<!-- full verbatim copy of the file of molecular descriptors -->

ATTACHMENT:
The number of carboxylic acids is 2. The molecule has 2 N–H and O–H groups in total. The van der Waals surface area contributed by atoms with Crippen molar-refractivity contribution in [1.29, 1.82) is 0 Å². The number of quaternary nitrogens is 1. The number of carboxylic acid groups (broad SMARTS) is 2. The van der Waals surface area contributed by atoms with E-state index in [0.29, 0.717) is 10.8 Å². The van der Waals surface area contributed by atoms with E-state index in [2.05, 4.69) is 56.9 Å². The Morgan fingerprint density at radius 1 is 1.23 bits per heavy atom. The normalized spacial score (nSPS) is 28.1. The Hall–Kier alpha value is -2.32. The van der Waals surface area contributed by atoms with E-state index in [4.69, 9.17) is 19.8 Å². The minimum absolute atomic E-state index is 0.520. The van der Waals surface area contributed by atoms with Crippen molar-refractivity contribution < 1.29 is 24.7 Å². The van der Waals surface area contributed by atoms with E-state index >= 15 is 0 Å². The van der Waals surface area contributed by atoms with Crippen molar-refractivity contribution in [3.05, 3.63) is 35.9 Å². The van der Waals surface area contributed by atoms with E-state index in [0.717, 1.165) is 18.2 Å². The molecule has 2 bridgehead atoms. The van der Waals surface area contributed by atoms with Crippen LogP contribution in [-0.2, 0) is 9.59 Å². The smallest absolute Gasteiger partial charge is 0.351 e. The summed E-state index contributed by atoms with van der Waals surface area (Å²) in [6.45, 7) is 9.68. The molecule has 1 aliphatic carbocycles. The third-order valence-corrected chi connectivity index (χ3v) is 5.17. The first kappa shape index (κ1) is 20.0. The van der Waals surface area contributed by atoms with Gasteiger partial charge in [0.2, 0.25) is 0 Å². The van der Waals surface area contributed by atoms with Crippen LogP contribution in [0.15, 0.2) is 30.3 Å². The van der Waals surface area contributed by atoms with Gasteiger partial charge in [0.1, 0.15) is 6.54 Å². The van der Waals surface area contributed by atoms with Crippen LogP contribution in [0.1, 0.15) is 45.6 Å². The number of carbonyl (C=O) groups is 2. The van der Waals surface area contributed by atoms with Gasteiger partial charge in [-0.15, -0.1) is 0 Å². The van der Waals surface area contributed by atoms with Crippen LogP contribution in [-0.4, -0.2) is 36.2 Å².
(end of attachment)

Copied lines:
The number of carboxylic acids is 2. The molecule has 2 N–H and O–H groups in total. The van der Waals surface area contributed by atoms with Crippen molar-refractivity contribution in [1.29, 1.82) is 0 Å². The number of quaternary nitrogens is 1. The number of carboxylic acid groups (broad SMARTS) is 2. The van der Waals surface area contributed by atoms with E-state index in [0.29, 0.717) is 10.8 Å². The van der Waals surface area contributed by atoms with E-state index in [2.05, 4.69) is 56.9 Å². The Morgan fingerprint density at radius 1 is 1.23 bits per heavy atom. The normalized spacial score (nSPS) is 28.1. The Hall–Kier alpha value is -2.32. The van der Waals surface area contributed by atoms with E-state index in [4.69, 9.17) is 19.8 Å². The minimum absolute atomic E-state index is 0.520. The van der Waals surface area contributed by atoms with Crippen molar-refractivity contribution < 1.29 is 24.7 Å². The van der Waals surface area contributed by atoms with E-state index >= 15 is 0 Å². The van der Waals surface area contributed by atoms with Crippen molar-refractivity contribution in [3.05, 3.63) is 35.9 Å². The van der Waals surface area contributed by atoms with E-state index in [0.717, 1.165) is 18.2 Å². The molecule has 2 bridgehead atoms. The van der Waals surface area contributed by atoms with Crippen LogP contribution in [-0.2, 0) is 9.59 Å². The smallest absolute Gasteiger partial charge is 0.351 e. The summed E-state index contributed by atoms with van der Waals surface area (Å²) in [6.45, 7) is 9.68. The molecule has 1 aliphatic carbocycles. The third-order valence-corrected chi connectivity index (χ3v) is 5.17. The first kappa shape index (κ1) is 20.0. The van der Waals surface area contributed by atoms with Gasteiger partial charge in [0.2, 0.25) is 0 Å². The van der Waals surface area contributed by atoms with Crippen LogP contribution in [0.15, 0.2) is 30.3 Å². The van der Waals surface area contributed by atoms with Gasteiger partial charge in [0.1, 0.15) is 6.54 Å². The van der Waals surface area contributed by atoms with Crippen LogP contribution in [0.1, 0.15) is 45.6 Å². The number of carbonyl (C=O) groups is 2. The van der Waals surface area contributed by atoms with Gasteiger partial charge in [-0.15, -0.1) is 0 Å². The van der Waals surface area contributed by atoms with Crippen LogP contribution in [-0.4, -0.2) is 36.2 Å².